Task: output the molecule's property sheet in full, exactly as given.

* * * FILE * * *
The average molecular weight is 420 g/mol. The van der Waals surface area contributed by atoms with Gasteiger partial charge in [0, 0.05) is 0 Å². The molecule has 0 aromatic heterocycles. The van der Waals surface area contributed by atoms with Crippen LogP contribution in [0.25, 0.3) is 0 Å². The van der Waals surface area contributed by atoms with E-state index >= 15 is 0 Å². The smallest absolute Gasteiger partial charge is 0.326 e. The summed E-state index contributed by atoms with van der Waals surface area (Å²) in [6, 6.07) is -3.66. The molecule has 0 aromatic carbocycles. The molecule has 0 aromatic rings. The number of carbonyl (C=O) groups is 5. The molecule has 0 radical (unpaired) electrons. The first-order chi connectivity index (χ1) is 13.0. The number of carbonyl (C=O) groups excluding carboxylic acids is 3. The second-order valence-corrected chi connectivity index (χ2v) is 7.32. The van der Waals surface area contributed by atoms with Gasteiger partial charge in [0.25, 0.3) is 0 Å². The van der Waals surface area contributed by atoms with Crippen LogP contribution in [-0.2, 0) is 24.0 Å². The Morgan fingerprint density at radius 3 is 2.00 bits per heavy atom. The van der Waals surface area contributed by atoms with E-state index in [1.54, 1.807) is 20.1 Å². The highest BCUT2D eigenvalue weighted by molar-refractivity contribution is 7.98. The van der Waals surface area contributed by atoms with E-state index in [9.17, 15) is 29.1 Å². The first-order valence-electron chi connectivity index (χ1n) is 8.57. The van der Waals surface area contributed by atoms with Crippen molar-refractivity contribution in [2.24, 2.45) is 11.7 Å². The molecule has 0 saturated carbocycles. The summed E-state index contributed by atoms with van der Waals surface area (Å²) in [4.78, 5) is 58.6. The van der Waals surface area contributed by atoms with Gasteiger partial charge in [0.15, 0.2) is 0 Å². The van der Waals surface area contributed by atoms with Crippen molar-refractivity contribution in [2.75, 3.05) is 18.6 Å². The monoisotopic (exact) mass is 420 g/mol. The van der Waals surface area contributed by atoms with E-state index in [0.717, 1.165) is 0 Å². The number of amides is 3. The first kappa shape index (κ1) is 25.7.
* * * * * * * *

The average molecular weight is 420 g/mol. The van der Waals surface area contributed by atoms with Gasteiger partial charge in [0, 0.05) is 0 Å². The molecule has 0 aromatic heterocycles. The van der Waals surface area contributed by atoms with Crippen LogP contribution in [0.25, 0.3) is 0 Å². The van der Waals surface area contributed by atoms with E-state index >= 15 is 0 Å². The smallest absolute Gasteiger partial charge is 0.326 e. The summed E-state index contributed by atoms with van der Waals surface area (Å²) in [6, 6.07) is -3.66. The molecule has 0 aromatic carbocycles. The molecule has 0 aromatic rings. The number of carbonyl (C=O) groups is 5. The molecule has 0 radical (unpaired) electrons. The first-order chi connectivity index (χ1) is 13.0. The number of carbonyl (C=O) groups excluding carboxylic acids is 3. The second-order valence-corrected chi connectivity index (χ2v) is 7.32. The van der Waals surface area contributed by atoms with Gasteiger partial charge in [0.25, 0.3) is 0 Å². The van der Waals surface area contributed by atoms with Crippen LogP contribution in [-0.2, 0) is 24.0 Å². The Morgan fingerprint density at radius 3 is 2.00 bits per heavy atom. The van der Waals surface area contributed by atoms with E-state index in [1.54, 1.807) is 20.1 Å². The highest BCUT2D eigenvalue weighted by molar-refractivity contribution is 7.98. The van der Waals surface area contributed by atoms with E-state index in [9.17, 15) is 29.1 Å². The first-order valence-electron chi connectivity index (χ1n) is 8.57. The van der Waals surface area contributed by atoms with Crippen molar-refractivity contribution in [2.24, 2.45) is 11.7 Å². The molecule has 0 saturated carbocycles. The summed E-state index contributed by atoms with van der Waals surface area (Å²) in [4.78, 5) is 58.6. The van der Waals surface area contributed by atoms with Gasteiger partial charge in [0.15, 0.2) is 0 Å². The van der Waals surface area contributed by atoms with Crippen molar-refractivity contribution in [2.75, 3.05) is 18.6 Å². The monoisotopic (exact) mass is 420 g/mol. The van der Waals surface area contributed by atoms with E-state index in [0.717, 1.165) is 0 Å². The number of amides is 3. The first kappa shape index (κ1) is 25.7.